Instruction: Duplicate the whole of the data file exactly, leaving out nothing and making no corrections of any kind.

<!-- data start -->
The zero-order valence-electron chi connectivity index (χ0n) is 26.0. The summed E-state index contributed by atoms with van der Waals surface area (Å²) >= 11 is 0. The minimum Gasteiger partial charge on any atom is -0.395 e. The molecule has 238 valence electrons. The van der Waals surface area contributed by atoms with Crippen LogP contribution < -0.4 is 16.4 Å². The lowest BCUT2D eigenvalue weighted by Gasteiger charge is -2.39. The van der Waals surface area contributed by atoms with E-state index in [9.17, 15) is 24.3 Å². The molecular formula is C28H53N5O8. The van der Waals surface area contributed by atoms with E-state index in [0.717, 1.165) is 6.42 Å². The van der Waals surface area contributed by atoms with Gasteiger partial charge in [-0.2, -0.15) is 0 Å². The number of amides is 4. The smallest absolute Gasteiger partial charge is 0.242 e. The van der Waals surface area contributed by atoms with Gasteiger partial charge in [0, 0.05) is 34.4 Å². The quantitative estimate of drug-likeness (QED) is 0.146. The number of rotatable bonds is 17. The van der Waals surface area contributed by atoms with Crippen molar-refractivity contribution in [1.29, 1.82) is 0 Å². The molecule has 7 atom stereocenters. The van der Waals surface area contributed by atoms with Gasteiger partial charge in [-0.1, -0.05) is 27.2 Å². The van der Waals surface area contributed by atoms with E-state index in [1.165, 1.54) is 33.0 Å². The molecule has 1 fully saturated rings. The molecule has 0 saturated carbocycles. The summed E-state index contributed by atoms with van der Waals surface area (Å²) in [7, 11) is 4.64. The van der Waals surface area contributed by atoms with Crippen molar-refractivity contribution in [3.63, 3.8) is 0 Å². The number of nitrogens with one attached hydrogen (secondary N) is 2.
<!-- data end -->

The zero-order valence-electron chi connectivity index (χ0n) is 26.0. The summed E-state index contributed by atoms with van der Waals surface area (Å²) >= 11 is 0. The minimum Gasteiger partial charge on any atom is -0.395 e. The molecule has 238 valence electrons. The van der Waals surface area contributed by atoms with Crippen LogP contribution < -0.4 is 16.4 Å². The lowest BCUT2D eigenvalue weighted by Gasteiger charge is -2.39. The van der Waals surface area contributed by atoms with E-state index in [9.17, 15) is 24.3 Å². The molecular formula is C28H53N5O8. The van der Waals surface area contributed by atoms with E-state index in [0.717, 1.165) is 6.42 Å². The van der Waals surface area contributed by atoms with Gasteiger partial charge in [-0.2, -0.15) is 0 Å². The number of amides is 4. The smallest absolute Gasteiger partial charge is 0.242 e. The van der Waals surface area contributed by atoms with Gasteiger partial charge in [0, 0.05) is 34.4 Å². The quantitative estimate of drug-likeness (QED) is 0.146. The number of rotatable bonds is 17. The van der Waals surface area contributed by atoms with Crippen molar-refractivity contribution in [1.29, 1.82) is 0 Å². The molecule has 7 atom stereocenters. The van der Waals surface area contributed by atoms with Gasteiger partial charge in [-0.1, -0.05) is 27.2 Å². The van der Waals surface area contributed by atoms with E-state index in [1.165, 1.54) is 33.0 Å². The molecule has 1 fully saturated rings. The molecule has 0 saturated carbocycles. The summed E-state index contributed by atoms with van der Waals surface area (Å²) in [7, 11) is 4.64. The van der Waals surface area contributed by atoms with Crippen molar-refractivity contribution in [3.63, 3.8) is 0 Å². The number of nitrogens with one attached hydrogen (secondary N) is 2.